The Cameras

Most of the pictures before 2016 were taken with a Panasonic Lumix DMC-G1, but a few (those with "Cas" in the file name) with a Casio EX-Z750. Some of them may give a hint of the each camera's capabilities, but not much, as they've all been reduced to web-friendly sizes and qualities. I've been happy enough with the new Lumix, though I'm not sure it generates such vibrant colours as the little Casio. The latter acquitted itself pretty well, considering that it predates the Lumix by about four years.

At the beginning of 2016, shortly after its tenth birthday, the Casio began to show signs of infirmity, losing the date and time when it was switched off, so that I had to reinput them whenever I powered it on again. This obviously wasn't a good omen for the future; there might be difficult walks where it would be the only camera I could carry, so it was time to think at last of anointing a successor. Given the generally satisfactory experience with the DMC-G1, it was natural to look at Panasonic once again, so, after reading lots of reviews, I went down to my local camera shop and bought a Lumix DMC-TZ1102.

The Lumix looked to be a good replacement for the Casio in that it was small enough to hang off a trouser belt and had a much wider focal range. It was not to be a success, however, and after a couple of months I decided that it would have to go. Two days before the 2016 trip to Switzerland I went back to the camera shop after another orgy of reviews and replaced it with the Sony RX100 mark IV, a camera half as expensive again as the TZ110. Taking a virgin camera on a walking holiday in Europe was a bold step, but in the event the Sony repaid the risk handsomely and has been completely satisfactory ever since. Although it doesn't have the focal range of the Lumix its pictures are flawlessly sharp and it has a knack of making indoor scenes look even more vivid than they are in reality. In fact, it has performed so well that it has all but completely shouldered the bigger DMC-G1 aside. Its images are the ones with "SRX" in the file name.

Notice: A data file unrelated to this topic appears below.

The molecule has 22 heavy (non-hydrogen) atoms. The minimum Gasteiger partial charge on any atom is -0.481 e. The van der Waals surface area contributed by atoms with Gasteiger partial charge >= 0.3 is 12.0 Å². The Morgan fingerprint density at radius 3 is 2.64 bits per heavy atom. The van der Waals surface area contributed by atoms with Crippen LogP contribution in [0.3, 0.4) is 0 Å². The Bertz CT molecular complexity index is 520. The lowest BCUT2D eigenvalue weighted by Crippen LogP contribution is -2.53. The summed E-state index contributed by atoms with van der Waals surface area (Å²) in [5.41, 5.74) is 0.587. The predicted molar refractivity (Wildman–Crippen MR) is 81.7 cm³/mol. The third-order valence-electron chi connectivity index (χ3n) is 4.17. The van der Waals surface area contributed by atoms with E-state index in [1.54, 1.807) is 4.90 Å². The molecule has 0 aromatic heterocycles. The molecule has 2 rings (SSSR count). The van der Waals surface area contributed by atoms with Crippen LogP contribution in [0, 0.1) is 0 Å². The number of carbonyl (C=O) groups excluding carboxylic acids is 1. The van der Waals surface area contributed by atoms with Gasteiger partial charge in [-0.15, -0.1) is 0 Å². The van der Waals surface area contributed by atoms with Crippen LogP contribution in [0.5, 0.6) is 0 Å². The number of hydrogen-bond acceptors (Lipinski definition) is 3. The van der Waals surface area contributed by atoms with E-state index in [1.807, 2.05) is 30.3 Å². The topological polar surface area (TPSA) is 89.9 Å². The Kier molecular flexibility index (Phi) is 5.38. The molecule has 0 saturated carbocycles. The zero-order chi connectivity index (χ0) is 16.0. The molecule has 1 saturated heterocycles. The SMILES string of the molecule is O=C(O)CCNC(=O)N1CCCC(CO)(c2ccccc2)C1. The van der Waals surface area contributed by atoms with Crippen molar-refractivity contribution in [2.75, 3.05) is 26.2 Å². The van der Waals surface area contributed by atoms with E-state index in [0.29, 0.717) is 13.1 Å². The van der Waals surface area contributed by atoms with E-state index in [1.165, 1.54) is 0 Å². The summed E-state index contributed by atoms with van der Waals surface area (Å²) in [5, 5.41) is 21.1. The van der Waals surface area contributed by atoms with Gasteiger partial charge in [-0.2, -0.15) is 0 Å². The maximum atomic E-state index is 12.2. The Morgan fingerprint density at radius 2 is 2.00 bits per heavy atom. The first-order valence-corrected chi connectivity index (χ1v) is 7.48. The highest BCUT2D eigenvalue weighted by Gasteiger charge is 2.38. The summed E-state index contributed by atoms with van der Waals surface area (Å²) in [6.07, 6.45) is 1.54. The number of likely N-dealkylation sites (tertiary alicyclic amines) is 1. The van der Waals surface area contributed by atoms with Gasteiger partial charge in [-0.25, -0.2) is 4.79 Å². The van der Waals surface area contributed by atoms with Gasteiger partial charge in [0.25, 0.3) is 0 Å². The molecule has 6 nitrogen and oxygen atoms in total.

Image Preparation